7

My Due webserver was working perfectly fine for months when connected to Linux via the native port.

But when connected to Windows 10 via the native port, if the Arduino webserver is idle for about 5 minutes (when no client calls a webpage), then there is a strange 5-10 second delay before the webpage is able to load. This delay doesn't happen when connected to the webserver via the programming port.

It almost seems like maybe Windows is putting the port to sleep when it notices an idle delay, and then it has to wait for the port to wake up before it can call the webpage.

On the Windows "Power Settings" I set the computer to never go to sleep, and also in the Power "Advanced Settings" I disabled the USB "selective suspend".

Do you have any ideas why there would be this strange delay only on Windows and only when connected via the native port?


ADDITIONS: I made a simplified example that reproduces the problem on my machine. I wonder if anyone can see any problems with this code.

First, the python code. Note that if the python script is never run, there are no delays on the Arduino webserver, and everything works as expected.

import serial, sys

SERIALPORT = "COM5" # Change this to your serial port!

# Set up serial port
try:
  ser = serial.Serial(SERIALPORT, 115200, timeout=0)
except serial.SerialException:
  sys.exit()

ser.write("Hello World")
print("Hello World")

ser.close()

And below is the simplified Arduino code. It's just a simple webserver that serves a page that has a "reload" button that reloads the page. You can hit "reload" as many times as you want, and the program never freezes. But if you run the python code above and then try to reload the page, there is a long delay (anywhere between 10-60 seconds by my current estimate).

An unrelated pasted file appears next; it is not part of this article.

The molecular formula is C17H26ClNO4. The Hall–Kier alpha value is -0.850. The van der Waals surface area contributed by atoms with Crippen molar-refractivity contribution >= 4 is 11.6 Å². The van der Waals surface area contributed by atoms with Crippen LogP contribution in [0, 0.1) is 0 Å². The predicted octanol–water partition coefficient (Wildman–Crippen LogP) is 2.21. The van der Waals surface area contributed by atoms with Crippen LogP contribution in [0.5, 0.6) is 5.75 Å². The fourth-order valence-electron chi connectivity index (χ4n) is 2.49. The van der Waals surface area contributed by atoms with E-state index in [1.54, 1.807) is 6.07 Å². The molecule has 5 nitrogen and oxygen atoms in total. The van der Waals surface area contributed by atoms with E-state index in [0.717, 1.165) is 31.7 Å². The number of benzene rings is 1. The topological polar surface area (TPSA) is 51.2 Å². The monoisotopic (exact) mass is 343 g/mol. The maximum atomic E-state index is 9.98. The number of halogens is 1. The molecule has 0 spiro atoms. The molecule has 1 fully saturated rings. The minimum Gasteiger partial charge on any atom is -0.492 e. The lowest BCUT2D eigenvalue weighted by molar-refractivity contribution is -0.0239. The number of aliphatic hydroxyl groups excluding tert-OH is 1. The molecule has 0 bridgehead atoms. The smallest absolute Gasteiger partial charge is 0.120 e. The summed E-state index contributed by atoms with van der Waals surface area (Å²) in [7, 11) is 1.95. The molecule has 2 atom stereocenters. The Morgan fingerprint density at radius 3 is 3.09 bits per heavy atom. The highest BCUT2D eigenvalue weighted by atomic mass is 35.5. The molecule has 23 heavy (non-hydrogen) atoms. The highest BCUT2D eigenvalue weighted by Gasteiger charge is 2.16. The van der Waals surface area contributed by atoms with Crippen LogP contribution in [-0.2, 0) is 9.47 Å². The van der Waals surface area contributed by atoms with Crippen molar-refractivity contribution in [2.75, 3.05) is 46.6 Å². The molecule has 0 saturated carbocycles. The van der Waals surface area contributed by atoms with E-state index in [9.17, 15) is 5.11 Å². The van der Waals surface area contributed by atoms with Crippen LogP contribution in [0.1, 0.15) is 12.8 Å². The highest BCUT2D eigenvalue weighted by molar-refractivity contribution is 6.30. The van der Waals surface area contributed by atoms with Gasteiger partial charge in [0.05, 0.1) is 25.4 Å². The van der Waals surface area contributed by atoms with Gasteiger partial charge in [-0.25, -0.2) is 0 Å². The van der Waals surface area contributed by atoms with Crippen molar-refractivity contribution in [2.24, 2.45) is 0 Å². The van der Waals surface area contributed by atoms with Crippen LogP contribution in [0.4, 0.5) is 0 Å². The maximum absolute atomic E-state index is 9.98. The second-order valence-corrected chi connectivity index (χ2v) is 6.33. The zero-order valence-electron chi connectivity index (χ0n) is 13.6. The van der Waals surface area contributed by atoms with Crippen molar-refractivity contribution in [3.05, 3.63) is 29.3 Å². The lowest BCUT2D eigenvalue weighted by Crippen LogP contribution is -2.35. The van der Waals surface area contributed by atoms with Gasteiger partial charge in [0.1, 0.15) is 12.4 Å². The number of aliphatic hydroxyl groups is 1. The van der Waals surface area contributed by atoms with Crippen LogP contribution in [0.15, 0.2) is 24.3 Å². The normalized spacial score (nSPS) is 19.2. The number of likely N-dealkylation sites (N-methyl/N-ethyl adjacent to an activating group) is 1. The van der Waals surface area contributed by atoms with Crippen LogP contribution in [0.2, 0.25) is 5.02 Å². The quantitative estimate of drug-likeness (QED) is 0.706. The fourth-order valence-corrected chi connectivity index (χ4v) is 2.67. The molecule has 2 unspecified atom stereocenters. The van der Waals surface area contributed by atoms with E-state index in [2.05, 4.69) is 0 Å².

If you comment out all of the "SerialUSB.print" lines that are anywhere in the loop (in this simplified case, there's only 1 line at: "SerialUSB.println (data);" in the processData function), then the webpage never freezes, even if you run the python code frequently.

In my real-world example, my python code was running once a minute, causing random freezes. If I stopped the python code from running, then there were no more freezes on the webpage. I ended up commenting out all of my SerialUSB.print statements that were in the loop, and that way I could have the python code running on schedule, and my program had full functionality (except for the loss of SerialUSB.print).

#include <Ethernet.h>

byte mac[] = {
  0x04, 0xBA, 0xB0, 0xCC, 0xDF, 0x04
};
EthernetServer server(80);
EthernetClient client;

const byte MAX_INPUT = 25; //for processIncomingByte

void setup ()
{
  SerialUSB.begin (115200);
  Ethernet.begin(mac);
  SerialUSB.print("server is at ");
  SerialUSB.println(Ethernet.localIP());
}  // end of setup

bool processIncomingByte (const byte inByte)
{
  static char input_line [MAX_INPUT];
  static unsigned int input_pos = 0;
  switch (inByte)
  {
    case '\n':   // end of text
      input_line [input_pos] = 0;  // terminating null byte
      if (input_pos == 0)
        return true;   // got blank line
      // terminator reached! process input_line here ...
      processData (input_line);
      // reset buffer for next time
      input_pos = 0;
      break;
    case '\r':   // discard carriage return
      break;
    default:
      // keep adding if not full ... allow for terminating null byte
      if (input_pos < (MAX_INPUT - 1)) input_line [input_pos++] = inByte;
      break;
  }  // end of switch
  return false;    // don't have a blank line yet
} // end of processIncomingByteWeb

void processData (const char * data)
{ //Note: since there are no GET requests in this simple example, I removed the parts for processing GET.
  SerialUSB.println (data);
  if (strlen (data) < 4)
    return;
}  // end of processDataWeb

void loop ()
{
  client = server.available();